The ‘How to be great’ manifesto
'How to be great' is an ongoing project to collate all the manifestos ever.
Listen to it as a 3hr 58min self-help guide here ︎
Listen to it as a 3hr 58min self-help guide here ︎
Know the problem.
Learn to listen.
Learn to ask questions.
Distinguish sense from nonsense.
Accept change as inevitable.
Say it simple.
Smile. (How to work better - Fischli/Weiss)
Allow events to change you.
Forget about good.
Process is more important than outcome.
Love your experiments (as you would an ugly child).
Everyone is a leader.
Don't be cool.
Ask stupid questions.
Stay up late.
Work the metaphor.
Be careful to take risks.
Make your own tools.
Stand on someone's shoulders.
Don't clean your desk.
Read only left-hand pages.
Make new words.
Think with your mind.
Organisation = liberty.
Don't borrow money.
Take field trips.
Make mistakes faster.
Break it, stretch it, bend it, crush it, crack it, fold it.
Explore the outer edge.
Coffee breaks, cab rides, green rooms.
Power to the people. (Incomplete Manifesto for Growth - Bruce Mau Design)
Yes to redefining virtuosity
Yes to conceptualizing experience, affects, sensation
Yes to materiality/body practice
Yes to investment of performer and spectator
Yes to expression
Yes to excess
Yes to “invention” (however impossible)
Yes to un-naming, decoding and recoding expression
Yes to non-recognition, non-resemblance
Yes to non-sense/illogic
Yes to organizing principles rather than fixed logic systems
Yes to moving the “clear concept” behind the actual performance of
Yes to methodology and procedures
Yes to animation
Yes to style as a result of procedure and specificity of a proposal.
Yes to complexity (Yes Manifesto - Mette Ingvartsen)
a little knowledge can go a long way
a lot of professionals are crackpots
a man can't know what it is to be a mother
a name means a lot just by itself
a positive attitude means all the difference in the world
a relaxed man is not necessarily a better man
a sense of timing is the mark of genius
a sincere effort is all you can ask
a single event can have infinitely many interpretations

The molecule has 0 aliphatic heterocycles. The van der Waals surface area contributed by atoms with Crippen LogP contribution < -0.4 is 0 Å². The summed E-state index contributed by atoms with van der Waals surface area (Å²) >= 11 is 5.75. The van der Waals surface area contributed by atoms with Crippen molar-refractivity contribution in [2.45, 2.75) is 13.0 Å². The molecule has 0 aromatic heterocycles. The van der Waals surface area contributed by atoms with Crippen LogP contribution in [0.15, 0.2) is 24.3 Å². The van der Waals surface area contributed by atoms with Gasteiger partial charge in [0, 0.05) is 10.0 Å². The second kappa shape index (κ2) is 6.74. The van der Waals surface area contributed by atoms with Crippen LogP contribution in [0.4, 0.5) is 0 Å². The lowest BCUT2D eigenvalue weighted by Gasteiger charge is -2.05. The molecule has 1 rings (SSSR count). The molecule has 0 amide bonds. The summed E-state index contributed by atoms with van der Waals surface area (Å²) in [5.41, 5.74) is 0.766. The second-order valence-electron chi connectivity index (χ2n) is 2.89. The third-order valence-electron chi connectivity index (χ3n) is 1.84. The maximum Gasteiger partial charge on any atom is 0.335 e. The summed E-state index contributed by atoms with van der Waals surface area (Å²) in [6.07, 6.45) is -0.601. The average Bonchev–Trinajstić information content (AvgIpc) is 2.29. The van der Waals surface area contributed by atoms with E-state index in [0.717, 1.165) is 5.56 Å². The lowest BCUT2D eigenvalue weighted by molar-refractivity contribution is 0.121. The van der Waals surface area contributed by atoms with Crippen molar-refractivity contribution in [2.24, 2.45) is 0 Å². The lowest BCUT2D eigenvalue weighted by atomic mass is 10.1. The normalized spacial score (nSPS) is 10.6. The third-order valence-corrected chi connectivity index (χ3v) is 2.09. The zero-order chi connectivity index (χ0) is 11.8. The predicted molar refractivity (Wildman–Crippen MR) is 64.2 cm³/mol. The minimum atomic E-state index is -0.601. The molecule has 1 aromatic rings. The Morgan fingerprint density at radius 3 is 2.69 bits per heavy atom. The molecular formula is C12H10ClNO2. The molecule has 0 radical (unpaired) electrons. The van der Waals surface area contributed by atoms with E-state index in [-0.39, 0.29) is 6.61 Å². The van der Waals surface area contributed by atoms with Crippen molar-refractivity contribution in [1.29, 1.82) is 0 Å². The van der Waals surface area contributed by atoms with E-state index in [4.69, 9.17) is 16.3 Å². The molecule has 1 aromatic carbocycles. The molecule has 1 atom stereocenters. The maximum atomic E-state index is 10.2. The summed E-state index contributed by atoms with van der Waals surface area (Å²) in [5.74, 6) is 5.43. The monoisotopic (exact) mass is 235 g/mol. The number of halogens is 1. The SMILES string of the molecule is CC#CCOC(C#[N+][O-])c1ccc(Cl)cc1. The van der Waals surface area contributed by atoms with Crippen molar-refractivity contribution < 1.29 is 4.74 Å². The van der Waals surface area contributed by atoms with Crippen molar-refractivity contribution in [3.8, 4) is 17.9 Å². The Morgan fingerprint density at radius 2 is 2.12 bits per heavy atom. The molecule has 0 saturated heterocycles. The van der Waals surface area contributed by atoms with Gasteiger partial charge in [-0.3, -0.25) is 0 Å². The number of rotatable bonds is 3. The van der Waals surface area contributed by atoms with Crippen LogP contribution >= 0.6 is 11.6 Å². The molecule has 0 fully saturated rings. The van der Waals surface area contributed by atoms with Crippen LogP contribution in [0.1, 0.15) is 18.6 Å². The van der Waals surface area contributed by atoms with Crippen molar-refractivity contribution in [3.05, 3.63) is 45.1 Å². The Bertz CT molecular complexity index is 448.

a solid home base builds a sense of self
a strong sense of duty imprisons you
absolute submission can be a form of freedom
abstraction is a type of decadence
abuse of power comes as no surprise
action causes more trouble than thought
alienation produces eccentrics or revolutionaries
all things are delicately interconnected
ambition is just as dangerous as complacency
ambivalence can ruin your life
an elite is inevitable
anger or hate can be a useful motivating force
animalism is perfectly healthy
any surplus is immoral
anything is a legitimate area of investigation
artificial desires are despoiling the earth
at times inactivity is preferable to mindless functioning
at times your unconsciousness is truer than your conscious mind
automation is deadly
awful punishment awaits really bad people
bad intentions can yield good results
being alone with yourself is increasingly unpopular
being happy is more important than anything else
being judgmental is a sign of life
being sure of yourself means you're a fool
believing in rebirth is the same as admitting defeat
boredom makes you do crazy things
calm is more conductive to creativity than is anxiety
categorizing fear is calming
change is valuable when the oppressed become tyrants
chasing the new is dangerous to society
children are the most cruel of all
children are the hope of the future
class action is a nice idea with no substance
class structure is as artificial as plastic
confusing yourself is a way to stay honest
crime against property is relatively unimportant
decadence can be an end in itself
decency is a relative thing
dependence can be a meal ticket
description is more important than metaphor
deviants are sacrificed to increase group solidarity
disgust is the appropriate response to most situations
disorganization is a kind of anesthesia
don't place to much trust in experts
drama often obscures the real issues
dreaming while awake is a frightening contradiction
dying and coming back gives you considerable perspective
dying should be as easy as falling off a log
eating too much is criminal
elaboration is a form of pollution
emotional responses ar as valuable as intellectual responses
enjoy yourself because you can't change anything anyway
ensure that your life stays in flux
even your family can betray you
every achievement requires a sacrifice
everyone's work is equally important